OP-ED: The Weather and the Stars
by Communications Committee volunteer Stefan Jones
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“There, peeping among the cloud-wrack above a dark tor high up in the mountains, Sam saw a white star twinkle for a while. The beauty of it smote his heart, as he looked up out of the forsaken land, and hope returned to him. For like a shaft, clear and cold, the thought pierced him that in the end the Shadow was only a small and passing thing: there was light and high beauty for ever beyond its reach.”
The above passage from J.R.R. Tolkien’s The Return of the King takes place when things look grim for hobbits Sam Gamgee and Frodo, who are sneaking across the blighted, orc-haunted land of Mordor beneath a magical pall of smoke that blots out sun and sky. Sam — the rough-around-the-edges gardener who many consider the real hero of The Lord of the Rings — needs all the help he can get to escort his despairing boss to their destination.
I was reminded of that passage’s imagery and message recently when I read a commentary by Dahlia Lithwick, “The Only Way to Navigate the Election Storm Ahead” (https://slate.com/news-and-politics/2022/11/election-lies-2022-midterms-misinformation-survival.html).
Lithwick suggests a strategy for dealing with the misinformation, claims of fraud, rancor and finger-pointing that would follow the midterm election. She notes:
My rabbi recently reminded me of a useful way to think through the fog. Citing another spiritual hero last weekend, Aurora Levins Morales, she reminded me that there is always a difference between the weather and the stars. Morales, teaching in 2017, warned that it is too easy to be buffeted by the changeable weather, and in so doing, to lose sight of the immutable stars. The stars, in this telling, are a “constant to steer by, sometimes hidden by storm clouds, but high above them, untouched by wind or rain.”
The weather is different. Weather, Morales conceded, can be “violent, drenching, harsh.” But it isn’t constant. If we do nothing but chase and feel the weather, she wrote, “we could spin forever from emergency to emergency, shouting no to each new crime—but that would be steering by chasing clouds.”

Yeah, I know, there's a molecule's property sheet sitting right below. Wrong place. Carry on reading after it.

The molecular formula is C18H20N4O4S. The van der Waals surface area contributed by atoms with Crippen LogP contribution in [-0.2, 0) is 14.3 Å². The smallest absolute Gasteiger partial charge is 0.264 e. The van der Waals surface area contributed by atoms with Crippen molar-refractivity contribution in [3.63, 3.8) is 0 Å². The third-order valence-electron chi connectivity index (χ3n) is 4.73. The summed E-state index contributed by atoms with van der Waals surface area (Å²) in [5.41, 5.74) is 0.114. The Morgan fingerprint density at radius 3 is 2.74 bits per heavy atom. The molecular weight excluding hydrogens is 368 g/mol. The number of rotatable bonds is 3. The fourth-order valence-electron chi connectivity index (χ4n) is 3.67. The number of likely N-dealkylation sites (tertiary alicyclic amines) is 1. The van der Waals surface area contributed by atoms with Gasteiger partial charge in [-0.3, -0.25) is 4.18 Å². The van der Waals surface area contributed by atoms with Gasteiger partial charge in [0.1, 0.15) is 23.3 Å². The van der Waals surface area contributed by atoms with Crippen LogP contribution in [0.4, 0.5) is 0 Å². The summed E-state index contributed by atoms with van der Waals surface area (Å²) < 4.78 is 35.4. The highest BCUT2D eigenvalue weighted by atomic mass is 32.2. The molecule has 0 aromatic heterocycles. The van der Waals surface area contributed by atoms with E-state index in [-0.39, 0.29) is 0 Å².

When we immerse ourselves in social media or binge on cable news we subject ourselves to the political equivalent of 24/7 Weather Channel disaster coverage. It is deliberately gripping and urgent, an algorithmically designed snare to hold our amygdalas in a firm grip, making us think we have to keep listening and watching to gather information vital to our survival.
Lithwick concludes by quoting a remarkable and stirring passage by Morales:
We need to step into the calm eye of the storm, and steer by the stars, to imagine in rich detail, the biggest, most delicious, satisfying, inclusive future that we can, a great flowering of human potential and wellbeing, project our hearts and minds into that future, and then spend our lives walking toward it, and each time the weather buffets us, wait for a glimpse of sky, find that bright point of light, and adjust our course.
Don’t waver. Don’t let despair sink its sharp teeth into the throat with which you sing. Escalate your dreams. Make them burn so fiercely that you can follow them down any dark alleyway of history and not lose your way. Make them burn clear as a starry drinking gourd Over the grim fog of exhaustion, and keep walking.
I am confident that the insanity of election deniers, Trump fanatics, would-be theocrats, and QAnon loons will ultimately prove a small and passing thing, and an object lesson for future generations. But they will not march into the dustbin of history on their own, and must be prevented from inflicting damage to democratic norms and civic society. We need to do our jobs, as citizens of a democracy and members of a civilization, to champion progress and justice, whether it is by working on campaigns, donating to and volunteering for advocacy groups, demanding action by our elected officials, and generally making Good Trouble.
Fear is an important and essential thing . . . but it is only useful up to the point where we must choose to Fight or Flee. And we don’t have the choice of fleeing. We need to stop spreading fear, and start spreading the hope and determination necessary to defend democracy and progressive values. We need to take a break from quoting Sinclair Lewis’ and Hannah Arendt’s mournful warnings about autocracy, and obsessively filling out our signs-of-fascism bingo cards, and start quoting John Lewis, who took literal blows to the head standing up to the goons of racist oppression in the civil rights movement but persevered to inspire us with words like:
“Ours is not the struggle of one day, one week, or one year. Ours is not the struggle of one judicial appointment or presidential term. Ours is the struggle of a lifetime, or maybe even many lifetimes, and each one of us in every generation must do our part. And if we believe in the change we seek, then it is easy to commit to doing all we can, because the responsibility is ours alone to build a better society and a more peaceful world.”
Turn off the Weather Channel. Find your stars. Decide what you can do, sustainably, to fight the loons and would-be tyrants, and what causes you will champion.